STAR child Aurora leaning on a tree in a garden.


This is the English version, you find the original version below

Aurora, born in September 2019, was diagnosed with Intermediate Salla disease, right before turning one year. At around five months of age, we became aware of her weak muscle tonus and some cases of Nystagmus, but besides that she developed as expected and she looked perfectly healthy. After initial assessments by a local doctor and physical therapist we were referred to neurologists at Oslo main hospital (Ullevål Sykehus). The neurologists though she had a mild form of CP at first, but she quickly got the right diagnosis after an MRI of the brain, followed by genetic testing. Aurora experienced improvements physically and mentally until the age of three years, but her development stagnated after that. At four years of age (January 2024), she died after an incident of respiratory arrest. Her death was a tragic accident and highly unexpected.

We became part of STAR right after Aurora received her diagnosed. Although Aurora never got to experience the medical breakthrough that we know is coming, we got great help from being part of the support network that the STAR community offers. We are extremely grateful for what Jessica has done for these children and we will continue to be part of STAR in the future.

Aurora was the most positive person we have ever met, and she enjoyed her life to the fullest without any regards of all the limitations her disease gave her.

Below is our letter to Aurora, based on the speech we held in her funeral February 2024.

Anette (mom) and Christian (dad)

Dear Aurora, our beloved sunshine,

It feels utterly surreal to write this letter to you. It's only been weeks since we were all together in the kindergarten, and you smiled at us in a way that only you can. Your joyful laughter, intense gaze, and beautiful smile, reserved for those you loved most, are what we will miss most about you.

The years with you were unlike anything we had ever dreamed of when we thought about having children. But we wouldn't change a thing. Being with you and caring for you these past four years has been the most demanding yet profoundly meaningful experience of our lives. The emptiness you leave behind is inexplicably large. We have had ups and downs steeper than most people will ever experience in their lifetimes. But when we were at the top with you, life was perfect. There is no doubt life would have been easier without Salla and all those challenges your disease gave you, but perhaps it was all the battles we fought together that formed the unbreakable bond between us. And you were always the bravest of us all, hardly ever complained, and lifted us up like only you could. We are incredibly proud of you and all that you have accomplished, Aurora.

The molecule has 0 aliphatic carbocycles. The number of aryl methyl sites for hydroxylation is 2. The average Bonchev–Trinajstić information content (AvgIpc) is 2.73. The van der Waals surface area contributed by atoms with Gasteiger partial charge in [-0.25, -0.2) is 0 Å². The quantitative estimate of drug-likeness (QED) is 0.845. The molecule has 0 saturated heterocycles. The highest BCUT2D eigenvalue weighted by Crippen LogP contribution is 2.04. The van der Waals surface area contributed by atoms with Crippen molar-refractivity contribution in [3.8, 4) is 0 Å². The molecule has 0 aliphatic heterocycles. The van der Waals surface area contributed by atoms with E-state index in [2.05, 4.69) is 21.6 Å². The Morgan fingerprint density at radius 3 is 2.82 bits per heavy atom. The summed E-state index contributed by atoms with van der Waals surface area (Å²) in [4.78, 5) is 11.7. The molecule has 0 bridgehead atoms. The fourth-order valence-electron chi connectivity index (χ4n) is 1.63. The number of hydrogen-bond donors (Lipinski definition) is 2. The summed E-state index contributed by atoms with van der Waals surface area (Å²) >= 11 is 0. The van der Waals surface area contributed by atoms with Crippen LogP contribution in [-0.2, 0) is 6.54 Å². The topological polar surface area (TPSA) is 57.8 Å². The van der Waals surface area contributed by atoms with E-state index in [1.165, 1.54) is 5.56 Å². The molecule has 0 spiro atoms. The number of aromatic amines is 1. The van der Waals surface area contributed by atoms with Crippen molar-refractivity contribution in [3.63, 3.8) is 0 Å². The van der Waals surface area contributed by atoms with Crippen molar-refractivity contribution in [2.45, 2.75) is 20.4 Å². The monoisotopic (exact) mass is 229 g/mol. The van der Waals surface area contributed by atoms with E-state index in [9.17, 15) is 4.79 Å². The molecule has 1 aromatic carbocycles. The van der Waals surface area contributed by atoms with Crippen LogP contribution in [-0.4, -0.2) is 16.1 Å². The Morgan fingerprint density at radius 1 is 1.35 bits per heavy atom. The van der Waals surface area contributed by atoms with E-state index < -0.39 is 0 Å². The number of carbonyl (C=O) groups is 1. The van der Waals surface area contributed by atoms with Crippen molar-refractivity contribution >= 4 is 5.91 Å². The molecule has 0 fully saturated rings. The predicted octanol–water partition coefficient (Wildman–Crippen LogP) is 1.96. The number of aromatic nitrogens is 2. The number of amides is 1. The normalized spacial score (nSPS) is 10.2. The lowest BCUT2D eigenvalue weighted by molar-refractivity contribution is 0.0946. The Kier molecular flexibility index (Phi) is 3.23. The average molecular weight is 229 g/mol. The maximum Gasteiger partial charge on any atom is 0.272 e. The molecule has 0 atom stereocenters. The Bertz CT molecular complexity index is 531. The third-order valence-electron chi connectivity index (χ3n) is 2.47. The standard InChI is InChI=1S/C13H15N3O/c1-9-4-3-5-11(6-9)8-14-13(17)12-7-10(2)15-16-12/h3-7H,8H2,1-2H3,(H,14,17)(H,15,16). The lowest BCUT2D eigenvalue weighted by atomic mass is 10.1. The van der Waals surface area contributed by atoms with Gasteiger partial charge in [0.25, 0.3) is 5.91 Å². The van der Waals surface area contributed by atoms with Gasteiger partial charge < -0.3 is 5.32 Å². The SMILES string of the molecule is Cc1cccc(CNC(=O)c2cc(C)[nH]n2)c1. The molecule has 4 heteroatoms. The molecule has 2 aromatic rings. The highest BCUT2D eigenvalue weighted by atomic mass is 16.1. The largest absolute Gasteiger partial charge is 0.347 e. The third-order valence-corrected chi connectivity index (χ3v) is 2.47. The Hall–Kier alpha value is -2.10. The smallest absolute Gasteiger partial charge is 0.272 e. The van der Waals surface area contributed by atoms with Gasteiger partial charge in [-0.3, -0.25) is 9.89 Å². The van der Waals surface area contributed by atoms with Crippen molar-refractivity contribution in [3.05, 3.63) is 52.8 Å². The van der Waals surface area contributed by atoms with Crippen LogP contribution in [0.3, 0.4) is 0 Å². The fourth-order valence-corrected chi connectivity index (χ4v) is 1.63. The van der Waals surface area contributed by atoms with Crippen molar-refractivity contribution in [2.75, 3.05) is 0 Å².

Despite all the challenges, we have imposed very few limitations on our lives. Just think of all the places we took you; you have visited every county in Norway, been on mountain hikes in Northern Norway, and to the Pulpit Rock on the west coast. Pulpit Rock might not be the most challenging hike, but there were many American and Japanese tourists we met along the way who looked at us quite oddly as we carried you and your five-month-old little brother to the summit.

We have been to France with Grandma and Grandpa. There, you were truly in your element, like a diva on the inflatable mattress in the swimming pool. We have been to the National Institute of Health in Washington to contribute to research on your disease. And we can only hope that all the medical tests you patiently endured there will help other children with your disease in the future.

Yet, the most important journeys were the ones we shared in our everyday life, on the local gravel paths on the bike or in the stroller. It turns out it is not about how challenging the mountain is or how exotic the destination; what mattered was having precious moments together with you.

We have always liked to keep to ourselves and manage everything independently, but when you came into our lives, we were forced to open our home and lay our lives bare to strangers, just to provide you with the help you needed. There were assistants, physiotherapists, nurses, doctors, and many, many more. But your radiant spirit quickly turned these strangers into invaluable supporters and good friends of the family.

You were a magnet on wonderful people, and we are so grateful that you introduced us to a world of caregivers we did not know existed before we had you. It is almost unbelievable to think that when we were told to gather your closest ones at the National Hospital (Rikshospitalet), there were forty people who dropped everything to say their farewell.

In addition to having a fantastic personality, you were also strikingly beautiful. Your big blue eyes, dimples, and golden curly hair always made you look incredibly stunning. In our book, you are the definition of beauty.

You also got to experience the joy of becoming a big sister twice. You loved the chaos they brought around you, and they loved teasing you. Magnus did not need a stroller to learn how to walk; it was much more fun for him to push you around in one of your aids. They had buttons he could press to lift you up and down, and he would get enthusiastic laughter in return.

In addition to all the memories and new perspectives you have given us, you have truly changed our whole family. Right from the start, you have been a family project, and we called ourselves “Team Aurora”. All the trials and experiences we have had together because of you have bound the entire extended family together in a very special way.

It feels like it was just yesterday we held you for the first time, Aurora. It will forever be the happiest moment of our life.

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